WSBK star Davies announces retirement from racing
Chaz Davies has announced his retirement from motorcycle racing at the end of the season, bringing down the curtain on a decade-long spell in the World Superbike championship.
Davies, 34, made the revelation in an exceptional press conference on Thursday evening ahead of this weekend’s Jerez WSBK round.
It follows the crash in which he sustained two broken ribs in the Superpole race of last weekend’s Barcelona round, the latest setback in a tough season with the satellite Go Eleven Ducati outfit.
"Unfortunately in some ways and fortunately in other ways, this will be my last season in WSBK," said Davies. "It's obviously a decision that's not come easily and has taken a lot of thought.
"I'm a strong believer in 'when you're done, you're done', and the timing seemed right to make this decision. There are a lot of reasons behind it, and a lot of deliberation and wondering if it's the right move.
"But I'm confident, and happy and sad at the same time, that it is the right decision. I'm ready to turn the page and open the next chapter."
Davies bows out of WSBK as one of the championship’s most successful riders of recent years, the Welshman having scored 32 races wins since his 2012 debut and finishing runner-up in the standings in 2015, 2017 and 2018.
After taking the World Supersport title in 2011 with the ParkinGO squad, Davies stepped up to WSBK the following season with the same team aboard a satellite Aprilia, winning his first race that season at the Nurburgring.
For 2013, Davies switched to the factory BMW outfit, scoring a further three wins on his way to fifth in the standings, earning himself a call-up to the reorganised Ducati works team for 2014 on board the Bologna firm’s twin-cylinder 1199 Panigale R.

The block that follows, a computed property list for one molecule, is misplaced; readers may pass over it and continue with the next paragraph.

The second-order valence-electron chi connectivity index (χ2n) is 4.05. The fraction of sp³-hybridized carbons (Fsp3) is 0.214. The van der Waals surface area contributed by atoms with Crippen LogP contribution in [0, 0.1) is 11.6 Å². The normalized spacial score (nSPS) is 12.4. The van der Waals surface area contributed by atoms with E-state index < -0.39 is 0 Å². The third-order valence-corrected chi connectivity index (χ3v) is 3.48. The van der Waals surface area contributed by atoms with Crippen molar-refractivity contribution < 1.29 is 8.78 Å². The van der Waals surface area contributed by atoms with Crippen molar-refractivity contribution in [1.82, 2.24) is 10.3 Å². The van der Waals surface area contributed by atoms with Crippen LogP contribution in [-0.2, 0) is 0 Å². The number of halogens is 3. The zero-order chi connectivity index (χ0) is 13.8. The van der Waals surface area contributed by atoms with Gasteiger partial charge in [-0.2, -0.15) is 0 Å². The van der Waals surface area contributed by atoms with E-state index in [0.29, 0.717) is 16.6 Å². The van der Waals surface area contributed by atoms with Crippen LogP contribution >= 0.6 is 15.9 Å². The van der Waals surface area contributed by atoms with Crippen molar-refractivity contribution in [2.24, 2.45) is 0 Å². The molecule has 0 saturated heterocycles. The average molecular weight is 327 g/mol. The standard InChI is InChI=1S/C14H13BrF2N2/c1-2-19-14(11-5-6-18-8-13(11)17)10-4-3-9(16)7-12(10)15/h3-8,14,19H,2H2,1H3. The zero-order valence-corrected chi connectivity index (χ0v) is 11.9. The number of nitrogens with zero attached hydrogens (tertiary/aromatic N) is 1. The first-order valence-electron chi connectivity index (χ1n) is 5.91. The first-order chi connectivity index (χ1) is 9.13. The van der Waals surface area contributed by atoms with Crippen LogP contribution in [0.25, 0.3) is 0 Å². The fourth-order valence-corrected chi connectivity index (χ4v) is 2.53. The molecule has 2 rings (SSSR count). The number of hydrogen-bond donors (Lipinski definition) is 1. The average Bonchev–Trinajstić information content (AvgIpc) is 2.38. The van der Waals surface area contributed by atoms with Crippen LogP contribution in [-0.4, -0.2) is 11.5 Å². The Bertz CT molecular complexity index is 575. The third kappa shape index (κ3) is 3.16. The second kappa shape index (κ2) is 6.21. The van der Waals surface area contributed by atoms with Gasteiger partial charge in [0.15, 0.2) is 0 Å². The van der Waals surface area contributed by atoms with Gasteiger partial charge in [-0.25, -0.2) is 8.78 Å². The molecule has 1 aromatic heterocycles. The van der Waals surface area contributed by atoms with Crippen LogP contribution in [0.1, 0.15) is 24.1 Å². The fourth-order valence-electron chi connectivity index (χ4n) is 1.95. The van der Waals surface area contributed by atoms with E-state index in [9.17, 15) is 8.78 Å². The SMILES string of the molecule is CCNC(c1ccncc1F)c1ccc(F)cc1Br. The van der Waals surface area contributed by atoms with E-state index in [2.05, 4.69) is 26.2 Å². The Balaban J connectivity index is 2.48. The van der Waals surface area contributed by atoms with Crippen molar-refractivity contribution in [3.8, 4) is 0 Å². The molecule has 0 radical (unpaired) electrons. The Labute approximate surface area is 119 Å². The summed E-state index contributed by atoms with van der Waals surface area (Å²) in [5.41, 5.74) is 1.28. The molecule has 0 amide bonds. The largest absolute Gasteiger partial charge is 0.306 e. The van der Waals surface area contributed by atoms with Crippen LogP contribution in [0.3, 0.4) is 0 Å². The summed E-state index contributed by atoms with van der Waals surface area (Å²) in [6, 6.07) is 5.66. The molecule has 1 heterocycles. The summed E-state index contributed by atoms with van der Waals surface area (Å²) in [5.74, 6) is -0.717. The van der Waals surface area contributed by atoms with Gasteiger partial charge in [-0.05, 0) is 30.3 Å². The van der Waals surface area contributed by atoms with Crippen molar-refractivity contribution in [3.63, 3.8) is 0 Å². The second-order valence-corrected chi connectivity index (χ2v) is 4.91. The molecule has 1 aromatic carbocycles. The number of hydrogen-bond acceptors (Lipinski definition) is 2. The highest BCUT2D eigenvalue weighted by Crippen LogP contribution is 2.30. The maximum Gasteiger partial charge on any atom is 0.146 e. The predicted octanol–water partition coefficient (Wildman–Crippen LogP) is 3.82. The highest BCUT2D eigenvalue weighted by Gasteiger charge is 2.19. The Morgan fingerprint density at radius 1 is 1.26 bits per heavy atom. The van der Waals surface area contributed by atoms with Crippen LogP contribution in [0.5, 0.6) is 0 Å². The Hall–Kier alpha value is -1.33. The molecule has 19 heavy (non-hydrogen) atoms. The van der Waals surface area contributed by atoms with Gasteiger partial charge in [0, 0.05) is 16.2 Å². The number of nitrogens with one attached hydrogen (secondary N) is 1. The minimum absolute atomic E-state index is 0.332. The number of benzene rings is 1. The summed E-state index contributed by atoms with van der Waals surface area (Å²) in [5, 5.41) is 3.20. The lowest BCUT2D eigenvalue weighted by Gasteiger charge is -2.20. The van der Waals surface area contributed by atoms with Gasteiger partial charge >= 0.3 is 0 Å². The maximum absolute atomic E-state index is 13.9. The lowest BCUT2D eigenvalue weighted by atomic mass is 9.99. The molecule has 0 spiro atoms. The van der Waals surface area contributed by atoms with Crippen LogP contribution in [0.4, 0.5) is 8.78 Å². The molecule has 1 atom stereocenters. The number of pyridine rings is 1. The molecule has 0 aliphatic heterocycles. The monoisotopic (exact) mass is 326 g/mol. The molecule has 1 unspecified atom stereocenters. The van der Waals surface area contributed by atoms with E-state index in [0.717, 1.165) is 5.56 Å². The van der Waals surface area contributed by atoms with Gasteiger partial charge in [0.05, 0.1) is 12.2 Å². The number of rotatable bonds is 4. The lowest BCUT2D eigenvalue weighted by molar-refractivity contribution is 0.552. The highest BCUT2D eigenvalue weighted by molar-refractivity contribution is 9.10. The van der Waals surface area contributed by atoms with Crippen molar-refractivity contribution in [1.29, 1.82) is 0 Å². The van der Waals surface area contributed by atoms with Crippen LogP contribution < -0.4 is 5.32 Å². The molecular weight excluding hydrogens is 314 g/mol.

That marked the start of a seven-season stint with the Feel Racing-run team in which he was often Jonathan Rea’s closest competitor during the Kawasaki rider's pomp, with the highlight being the run of six consecutive victories he scored at the end of the 2016 campaign.
However, the introduction of the MotoGP-influenced Ducati V4 R for 2019 saw Davies relegated to a supporting role as his teammate Alvaro Bautista established himself as the manufacturer’s main title hope and Davies slipped to sixth overall, his worst result since 2014.
Davies likewise failed to assert himself over new teammate Scott Redding in the first part of a coronavirus-affected 2020 campaign, and Ducati took the decision to promote Italian youngster Michael Ruben Rinaldi to the factory team for 2021 in a straight swap with Davies.
Despite guarantees of parity with Ducati’s works bikes at the Go Eleven outfit, Davies has been dogged by injury this year, hurting his shoulder with two crashes in the third round of the season at Misano.
Davies declared he was back to full fitness in the aftermath of this month’s Magny-Cours round, only to be eliminated in a collision with the Puccetti Kawasaki of Lucas Mahias during the early stages of the Superpole race next time out at Barcelona, resulting in two broken ribs.
Ahead of this weekend’s Jerez round, Davies sits 12th in the riders’ standings, one place behind fellow satellite Ducati runner Axel Bassani. His last podium finish came in May's Estoril round.
Davies bows out of motorcycle racing as the seventh-most successful rider in WSBK history in terms of race wins, behind only Rea and Tom Sykes among currently active riders. His 28 wins on Ducati machinery put him only behind WSBK legends Carl Fogarty and Troy Bayliss.
Ducati WSBK all-time race winners:
|1||Carl Fogarty||55||1994, 1995, 1998, 1999|
|2||Troy Bayliss||52||2001, 2006, 2008|
|4||Doug Polen||26||1991, 1992|
Davies is also a veteran of 73 starts in grand prix racing across the 125, 250cc and MotoGP classes, making four starts in the premier category as an injury substitute in 2007 at the Pramac d’Antin Ducati squad (below).
His strong performances for Ducati's factory WSBK squad led to persistent speculation of a return to the grand prix arena with the Italian marque, but such a move never materialised.
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